Gaston rushes down the stairs and takes his coat from his driver, asking him if he looks upset.
His driver says he does.
Gaston throws the coat back on the car and mutters to himself, walking down the street alone.
Walking through Paris he sings "Gaston's Soliloquy," a song mostly comprised at first of how Gigi is such a baby.
The the music changes to a slower pace, and Gaston sits down on a bench in front of a fountain, thinking about how polite she was at Trouville, how much fun it was to spend time with her, how she was never a bore.
"Sticky thumbs are all the fingers she has got," he sings. "Where her figure ought to be, it is not." She's just a child, unappealing and ignorant to the ways of womanhood.
Gaston leans against the pedestal of a grand bronze sculpture. "Of course…" he sings, "I must confess that in that brand new dress, she looked surprisingly mature…" He concedes that she was in fact looking pretty good.
He realizes that he can no longer think of her as a child, that she's blossomed.
A confused Gaston looks out into the middle-distance, registering this new epiphany.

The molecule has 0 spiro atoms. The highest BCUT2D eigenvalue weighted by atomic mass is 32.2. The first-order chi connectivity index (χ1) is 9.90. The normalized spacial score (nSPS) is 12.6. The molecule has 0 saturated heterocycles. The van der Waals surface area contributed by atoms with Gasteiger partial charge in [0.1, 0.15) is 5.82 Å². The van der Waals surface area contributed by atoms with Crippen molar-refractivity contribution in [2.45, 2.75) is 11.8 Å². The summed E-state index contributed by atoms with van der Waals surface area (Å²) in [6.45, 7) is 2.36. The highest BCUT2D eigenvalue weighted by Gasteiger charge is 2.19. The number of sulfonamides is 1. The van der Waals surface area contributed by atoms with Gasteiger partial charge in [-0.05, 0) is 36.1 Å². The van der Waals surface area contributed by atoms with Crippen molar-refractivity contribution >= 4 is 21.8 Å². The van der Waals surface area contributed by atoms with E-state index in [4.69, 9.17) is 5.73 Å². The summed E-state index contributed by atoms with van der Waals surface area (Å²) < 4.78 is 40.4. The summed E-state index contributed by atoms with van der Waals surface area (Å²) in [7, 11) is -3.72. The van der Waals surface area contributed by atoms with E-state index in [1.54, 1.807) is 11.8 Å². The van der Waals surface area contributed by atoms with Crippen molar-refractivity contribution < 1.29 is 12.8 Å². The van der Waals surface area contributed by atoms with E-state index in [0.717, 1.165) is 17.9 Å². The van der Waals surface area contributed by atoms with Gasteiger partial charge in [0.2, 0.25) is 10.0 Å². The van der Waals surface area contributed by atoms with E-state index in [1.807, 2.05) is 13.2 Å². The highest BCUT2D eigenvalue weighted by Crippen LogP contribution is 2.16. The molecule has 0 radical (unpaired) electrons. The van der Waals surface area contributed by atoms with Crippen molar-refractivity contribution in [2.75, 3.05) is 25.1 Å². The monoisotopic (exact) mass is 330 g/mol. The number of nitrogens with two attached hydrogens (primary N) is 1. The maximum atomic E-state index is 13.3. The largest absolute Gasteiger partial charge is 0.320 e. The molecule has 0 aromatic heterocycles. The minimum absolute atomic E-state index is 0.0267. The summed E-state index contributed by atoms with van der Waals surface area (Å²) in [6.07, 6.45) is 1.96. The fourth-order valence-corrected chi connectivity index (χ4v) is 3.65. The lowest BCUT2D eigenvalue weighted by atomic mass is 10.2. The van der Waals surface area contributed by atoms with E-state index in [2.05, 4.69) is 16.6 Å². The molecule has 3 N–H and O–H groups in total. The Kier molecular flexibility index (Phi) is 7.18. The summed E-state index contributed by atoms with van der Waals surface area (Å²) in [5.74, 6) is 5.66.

Walking through the park, he begins to sing the title theme "Gigi," about her sudden transformation into womanhood. She's more graceful and more beautiful now, he was mistaken, he was a fool, Gigi's all grown up now, and he may very well be in love with her.
We get Gigi's life passing before his eyes in a montage of her looking adorable.
He walks back through the park in a trance not knowing what to do, exclaiming "Gigi!" again and again. He raises his fist in the air, as if in victory.
Back in the streets, he's running toward the camera happy and breathless, singing with the strength of his newfound love.
As he finishes his song, he finds himself back in the Alvarez courtyard.
Running back up the stairs to the Alvarez apartment once more, he rings the bell and Madame Alvarez answers the door.
Gaston tells her he has an important business matter to discuss with her.